Kentucky transportation officials suspended $58 million worth of road resurfacing contracts in April and May. However, the state resumed awarding them in June after the initial forecast of a $162 million shortfall turned out to be $60 million, said Chuck Wolfe, a spokesman for the Kentucky Transportation Cabinet.
The state avoided slowdowns in highway work by postponing major equipment purchases, reducing grass mowing and deferring some building repairs, he said.
In the District, transportation director Jeff Marootian said Mayor Muriel E. Bowser (D) have continued to prioritize infrastructure funding. The city is on pace to repave more roads this fiscal year than last year, he said.
“All projects we’ve had planned will continue as scheduled,” Marootian said. “We’ve been able to repave roads and rebuild sidewalks because the mayor has made it a priority for us.”
Meanwhile, some transit advocates worry that cuts by public transportation agencies will most hurt low-income residents, including in minority communities already harder hit by the pandemic. With money from the Cares Act running out, Metro and other transit agencies say they’re preparing for deep cuts, including layoffs and fewer trains, if Congress doesn’t provide more aid.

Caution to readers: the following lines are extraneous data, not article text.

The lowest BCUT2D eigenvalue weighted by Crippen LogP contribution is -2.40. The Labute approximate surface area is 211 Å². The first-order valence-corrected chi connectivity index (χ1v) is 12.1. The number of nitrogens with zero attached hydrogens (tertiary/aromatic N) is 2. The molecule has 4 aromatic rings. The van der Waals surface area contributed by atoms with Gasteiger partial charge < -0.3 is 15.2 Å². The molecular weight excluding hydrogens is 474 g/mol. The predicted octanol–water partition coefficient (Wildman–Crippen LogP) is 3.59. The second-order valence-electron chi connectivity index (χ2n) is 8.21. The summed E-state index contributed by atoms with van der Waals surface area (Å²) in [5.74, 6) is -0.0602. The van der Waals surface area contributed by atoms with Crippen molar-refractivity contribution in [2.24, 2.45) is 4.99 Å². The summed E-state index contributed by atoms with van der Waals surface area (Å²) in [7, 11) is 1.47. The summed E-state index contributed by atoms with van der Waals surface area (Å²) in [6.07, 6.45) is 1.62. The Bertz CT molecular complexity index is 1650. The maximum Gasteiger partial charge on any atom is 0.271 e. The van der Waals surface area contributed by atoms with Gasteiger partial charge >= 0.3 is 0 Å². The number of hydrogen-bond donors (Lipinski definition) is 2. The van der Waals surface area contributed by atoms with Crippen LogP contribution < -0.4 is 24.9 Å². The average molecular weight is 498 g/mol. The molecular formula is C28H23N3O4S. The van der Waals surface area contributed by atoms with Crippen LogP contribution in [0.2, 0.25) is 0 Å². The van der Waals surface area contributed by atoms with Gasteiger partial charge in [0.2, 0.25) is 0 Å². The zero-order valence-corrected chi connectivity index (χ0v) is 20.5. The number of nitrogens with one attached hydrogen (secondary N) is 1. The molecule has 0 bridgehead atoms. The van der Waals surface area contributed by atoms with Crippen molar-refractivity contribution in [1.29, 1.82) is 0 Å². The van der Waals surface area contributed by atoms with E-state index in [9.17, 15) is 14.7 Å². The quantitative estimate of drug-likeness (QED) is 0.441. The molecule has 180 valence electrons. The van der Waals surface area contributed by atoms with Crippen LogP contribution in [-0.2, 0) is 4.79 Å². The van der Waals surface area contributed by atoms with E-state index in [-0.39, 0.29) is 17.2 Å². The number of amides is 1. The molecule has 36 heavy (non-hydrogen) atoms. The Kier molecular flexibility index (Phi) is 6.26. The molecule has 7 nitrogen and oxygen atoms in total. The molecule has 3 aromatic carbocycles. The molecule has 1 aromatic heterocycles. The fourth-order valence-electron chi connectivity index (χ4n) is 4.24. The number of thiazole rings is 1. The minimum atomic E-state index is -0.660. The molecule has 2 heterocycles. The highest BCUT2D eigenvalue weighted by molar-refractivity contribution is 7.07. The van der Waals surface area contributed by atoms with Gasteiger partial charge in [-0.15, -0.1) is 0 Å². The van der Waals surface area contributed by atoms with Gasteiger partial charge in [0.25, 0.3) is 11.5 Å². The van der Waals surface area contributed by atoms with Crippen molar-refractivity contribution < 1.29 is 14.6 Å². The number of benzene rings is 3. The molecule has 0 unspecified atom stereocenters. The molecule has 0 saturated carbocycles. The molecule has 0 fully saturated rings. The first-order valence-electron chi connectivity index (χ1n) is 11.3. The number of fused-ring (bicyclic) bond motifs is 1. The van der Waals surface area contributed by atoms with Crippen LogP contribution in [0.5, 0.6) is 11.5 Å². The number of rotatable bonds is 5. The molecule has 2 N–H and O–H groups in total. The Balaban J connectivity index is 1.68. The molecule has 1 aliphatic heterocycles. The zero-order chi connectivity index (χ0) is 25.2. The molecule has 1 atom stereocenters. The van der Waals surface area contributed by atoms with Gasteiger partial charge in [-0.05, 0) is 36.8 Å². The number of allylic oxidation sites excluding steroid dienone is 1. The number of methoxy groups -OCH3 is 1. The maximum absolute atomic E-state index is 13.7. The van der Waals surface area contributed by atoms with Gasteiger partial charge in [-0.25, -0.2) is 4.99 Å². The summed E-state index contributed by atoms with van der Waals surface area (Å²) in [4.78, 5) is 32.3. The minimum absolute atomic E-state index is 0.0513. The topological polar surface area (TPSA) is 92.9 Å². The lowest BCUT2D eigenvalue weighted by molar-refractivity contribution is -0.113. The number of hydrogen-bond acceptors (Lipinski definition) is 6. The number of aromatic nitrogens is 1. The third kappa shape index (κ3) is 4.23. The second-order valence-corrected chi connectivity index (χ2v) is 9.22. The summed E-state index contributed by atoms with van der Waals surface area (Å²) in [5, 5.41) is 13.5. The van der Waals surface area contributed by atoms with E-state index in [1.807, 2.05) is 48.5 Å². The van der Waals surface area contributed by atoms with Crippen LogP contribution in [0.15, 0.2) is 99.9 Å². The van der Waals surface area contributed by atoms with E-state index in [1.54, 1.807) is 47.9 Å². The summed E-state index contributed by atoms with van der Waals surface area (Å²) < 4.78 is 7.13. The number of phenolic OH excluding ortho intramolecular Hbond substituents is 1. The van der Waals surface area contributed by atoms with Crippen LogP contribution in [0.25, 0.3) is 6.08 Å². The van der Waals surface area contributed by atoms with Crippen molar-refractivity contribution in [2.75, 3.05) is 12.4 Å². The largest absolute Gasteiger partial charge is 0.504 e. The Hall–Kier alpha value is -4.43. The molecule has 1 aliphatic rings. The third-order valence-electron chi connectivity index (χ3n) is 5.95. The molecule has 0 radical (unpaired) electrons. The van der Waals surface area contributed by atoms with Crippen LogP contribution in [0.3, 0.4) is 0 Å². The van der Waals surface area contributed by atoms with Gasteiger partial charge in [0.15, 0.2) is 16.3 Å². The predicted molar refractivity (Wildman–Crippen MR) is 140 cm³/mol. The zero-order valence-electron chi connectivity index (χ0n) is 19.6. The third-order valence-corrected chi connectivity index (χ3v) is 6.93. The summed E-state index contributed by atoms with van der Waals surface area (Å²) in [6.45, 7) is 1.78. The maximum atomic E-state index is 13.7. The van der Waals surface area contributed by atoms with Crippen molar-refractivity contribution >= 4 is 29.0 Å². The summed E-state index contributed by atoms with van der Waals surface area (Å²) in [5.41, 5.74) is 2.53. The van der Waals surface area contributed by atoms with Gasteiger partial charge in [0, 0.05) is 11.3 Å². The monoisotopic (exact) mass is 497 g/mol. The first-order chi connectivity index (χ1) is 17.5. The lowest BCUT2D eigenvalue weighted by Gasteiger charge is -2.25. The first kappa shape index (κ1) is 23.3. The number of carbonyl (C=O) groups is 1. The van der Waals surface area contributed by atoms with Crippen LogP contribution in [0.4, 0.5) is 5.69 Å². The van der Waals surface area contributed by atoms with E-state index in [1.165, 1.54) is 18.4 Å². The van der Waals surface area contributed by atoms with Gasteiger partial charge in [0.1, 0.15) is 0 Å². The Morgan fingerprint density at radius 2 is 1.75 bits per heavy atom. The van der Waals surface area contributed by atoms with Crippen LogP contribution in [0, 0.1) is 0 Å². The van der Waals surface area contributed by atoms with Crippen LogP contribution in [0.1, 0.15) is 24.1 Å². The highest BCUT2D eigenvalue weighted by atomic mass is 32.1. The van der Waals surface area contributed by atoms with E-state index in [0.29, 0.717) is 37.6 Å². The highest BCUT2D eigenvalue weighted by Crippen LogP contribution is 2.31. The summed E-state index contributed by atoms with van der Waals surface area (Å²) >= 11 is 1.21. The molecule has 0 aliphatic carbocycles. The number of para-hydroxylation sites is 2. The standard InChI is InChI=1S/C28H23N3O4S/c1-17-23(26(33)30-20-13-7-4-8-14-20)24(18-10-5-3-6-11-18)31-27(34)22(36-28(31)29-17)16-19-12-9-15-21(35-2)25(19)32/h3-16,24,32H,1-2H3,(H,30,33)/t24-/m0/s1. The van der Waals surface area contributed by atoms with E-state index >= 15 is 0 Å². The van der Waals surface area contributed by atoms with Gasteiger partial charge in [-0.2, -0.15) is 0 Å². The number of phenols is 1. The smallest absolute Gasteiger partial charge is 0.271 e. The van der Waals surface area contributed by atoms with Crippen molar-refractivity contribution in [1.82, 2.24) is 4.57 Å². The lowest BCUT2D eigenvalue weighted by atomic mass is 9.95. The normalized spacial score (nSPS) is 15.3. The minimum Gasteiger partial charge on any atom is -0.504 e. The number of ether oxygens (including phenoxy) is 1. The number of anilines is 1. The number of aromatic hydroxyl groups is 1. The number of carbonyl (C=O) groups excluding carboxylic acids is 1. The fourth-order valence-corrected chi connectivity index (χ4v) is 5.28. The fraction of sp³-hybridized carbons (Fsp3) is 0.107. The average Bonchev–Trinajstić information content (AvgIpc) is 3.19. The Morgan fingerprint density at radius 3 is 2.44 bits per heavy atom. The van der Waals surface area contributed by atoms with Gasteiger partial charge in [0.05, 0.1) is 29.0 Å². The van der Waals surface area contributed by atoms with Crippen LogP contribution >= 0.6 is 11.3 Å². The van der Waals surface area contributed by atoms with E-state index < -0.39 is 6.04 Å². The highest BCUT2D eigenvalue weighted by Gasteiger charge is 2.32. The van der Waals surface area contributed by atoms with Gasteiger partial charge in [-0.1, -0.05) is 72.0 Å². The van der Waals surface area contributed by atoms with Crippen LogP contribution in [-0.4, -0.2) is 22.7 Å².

The Maryland Transit Administration announced Wednesday that it had dropped plans to reduce Baltimore-area bus service after pushback from local officials, who had complained that any route cuts would unfairly hurt residents who can’t afford to drive.
Transportation experts say it’s difficult to predict how long the pain will last, depending on how the coronavirus crisis weathers the fall, how much some commuters continue to telework, and how long before more people feel comfortable packing onto subways, buses and airplanes.
“This is one of the largest challenges I’ve ever had to deal with,” said Slater, a 22-year MDOT veteran. “I think about it 24/7, how we can build this budget, deliver services to people who really need us, and play a part in our recovery.”